War of the Rebellion: Serial 039 Page 1068 N.VA.,W.VA.,MD.,AND PA. Chapter XXXVII.

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Army of Potomac, with an additional supply of three days' subsistence and three days' short forage for the whole command. These wagons, as well as the regular supply trains, were unloaded at Bealeton on the evening of the 14th, and were immediately sent back to Falmouth. The whole command being encamped in the vicinity, all the supplies were immediately issued, and preparations made to cross the Rappahannock River during the same night.

The main object of the expedition was to cross the Rappahannock at or above the railroad bridges at Rappahannock Station, and, avoiding any large infantry commands, make its way to some point near Saxton's Junction, on the Pamunkey River, to cut off all communication between the rebel Army of Northern Virginia and Richmond, by destroying telegraphs, railroad bridges, and culverts, and tearing up the track at different points on the Fredericksburg and Richmond, and the Gordonsville and Richmond Railroads, and at the same time to inflict all other possible damage upon the enemy, by destroying supplies, store houses, turnpike bridges, &c., and, in the event of the rebel army being driven by the Army of the Potomac, to fall upon his flank and rear, capture stragglers, and otherwise harass him.

During the night of the 14th, a severe rain commenced and commenced and continued without cessation for thirty-six hours, which prevented the command from crossing the river. Colonel Davis' brigade, which had crossed during the night at Freeman's Ford, was recalled, and, in recrossing, so rapidly had the river risen, a portion of his column were obliged to swim their horses. The rain continued, with short intervals of fair weather, and the river remained impassable for cavalry until the 28th of April, during which time the whole command remained in the vicinity of Warrenton Junction, on the Orange and Alexandria Railroad.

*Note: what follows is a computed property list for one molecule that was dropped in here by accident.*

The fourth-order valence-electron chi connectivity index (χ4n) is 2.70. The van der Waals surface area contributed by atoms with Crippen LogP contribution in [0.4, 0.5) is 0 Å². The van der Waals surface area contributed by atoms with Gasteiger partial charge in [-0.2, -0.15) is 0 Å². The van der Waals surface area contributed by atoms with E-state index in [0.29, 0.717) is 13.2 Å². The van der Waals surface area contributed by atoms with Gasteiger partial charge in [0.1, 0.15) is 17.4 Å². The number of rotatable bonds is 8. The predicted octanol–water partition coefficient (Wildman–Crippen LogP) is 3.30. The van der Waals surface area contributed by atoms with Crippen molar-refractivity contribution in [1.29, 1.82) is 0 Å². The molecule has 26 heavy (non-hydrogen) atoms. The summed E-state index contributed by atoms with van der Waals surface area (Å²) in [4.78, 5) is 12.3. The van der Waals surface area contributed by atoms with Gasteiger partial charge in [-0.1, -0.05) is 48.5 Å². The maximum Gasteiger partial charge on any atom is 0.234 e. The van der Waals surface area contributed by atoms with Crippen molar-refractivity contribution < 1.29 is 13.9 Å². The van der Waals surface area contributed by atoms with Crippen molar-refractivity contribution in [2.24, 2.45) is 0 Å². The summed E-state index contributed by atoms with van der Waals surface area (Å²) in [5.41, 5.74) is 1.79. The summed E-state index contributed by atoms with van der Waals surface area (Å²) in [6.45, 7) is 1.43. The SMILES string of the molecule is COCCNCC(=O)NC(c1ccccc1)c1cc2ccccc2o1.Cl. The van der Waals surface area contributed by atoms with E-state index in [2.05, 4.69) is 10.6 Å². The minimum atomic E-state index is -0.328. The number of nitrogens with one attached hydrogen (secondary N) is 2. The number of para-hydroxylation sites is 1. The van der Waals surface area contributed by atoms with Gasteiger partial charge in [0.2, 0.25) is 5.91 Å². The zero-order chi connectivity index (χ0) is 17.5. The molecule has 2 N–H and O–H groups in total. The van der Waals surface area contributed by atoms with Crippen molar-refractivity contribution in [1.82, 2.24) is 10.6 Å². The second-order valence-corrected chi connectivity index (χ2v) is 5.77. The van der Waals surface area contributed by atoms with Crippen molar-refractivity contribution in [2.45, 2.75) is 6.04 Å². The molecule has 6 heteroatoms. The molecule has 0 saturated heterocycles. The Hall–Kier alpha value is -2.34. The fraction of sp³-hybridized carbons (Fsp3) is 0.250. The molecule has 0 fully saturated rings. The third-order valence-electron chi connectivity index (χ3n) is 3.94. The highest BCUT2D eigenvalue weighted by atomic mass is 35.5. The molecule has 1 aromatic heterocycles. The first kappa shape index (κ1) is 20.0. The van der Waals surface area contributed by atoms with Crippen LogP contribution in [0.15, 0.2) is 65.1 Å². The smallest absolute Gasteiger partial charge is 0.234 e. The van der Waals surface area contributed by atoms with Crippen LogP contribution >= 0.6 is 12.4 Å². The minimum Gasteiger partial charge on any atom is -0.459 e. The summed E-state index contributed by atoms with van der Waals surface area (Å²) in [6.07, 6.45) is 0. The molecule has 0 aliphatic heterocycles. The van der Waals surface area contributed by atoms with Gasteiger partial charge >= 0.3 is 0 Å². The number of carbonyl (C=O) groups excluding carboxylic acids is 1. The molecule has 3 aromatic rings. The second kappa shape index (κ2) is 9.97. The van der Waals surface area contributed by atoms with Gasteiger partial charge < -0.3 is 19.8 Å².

On the 23rd, the Orange and Alexandria Railroad was opened, and from this time until the evening of the 28th, full rations of forage, both hay and grain, were obtained from Alexandria. During this period the scouting and picket duty of the command was very severe, which, together with the bad roads, used up many of the horses. All the weak and disabled animals of the command, and ten pieces of artillery, were sent back to Falmouth on the 28th, and during the night of the 28th the whole command marched to Kelly's Ford, where it crossed the Rappahannock on the ensuing day [the 29th], the cavalry fording the stream, the artillery and pack-train crossing on the pontoon bridges, constructed for the passage of the infantry.

At the time of starting from Warrenton Junction, the command was provided with the following supplies, viz: Three days' rations of subsistence, and three days' short rations of short forage [10 pounds to the ration] were taken on the horses of the troopers; three days' subsistence and two days' short forage were taken upon the pack-mules.

Immediately after crossing the river, the command was divided, General Averell being sent with one division, one brigade, and six pieces of artillery to the right. General Averell's command, being recalled by orders from headquarters Army of the Potomac, did not again join us.

Major-General Stoneman, with one division, one brigade, and six pieces of horse artillery, numbering in all 4,329 men an 4,832 horses, marched in the direction of Raccoon Ford, on the Rapidan River; crossed Mountain Run, and bivouacked for the night at Madden's Cross-Roads.

At daylight on the morning of the 30th, all the pack-mules were sent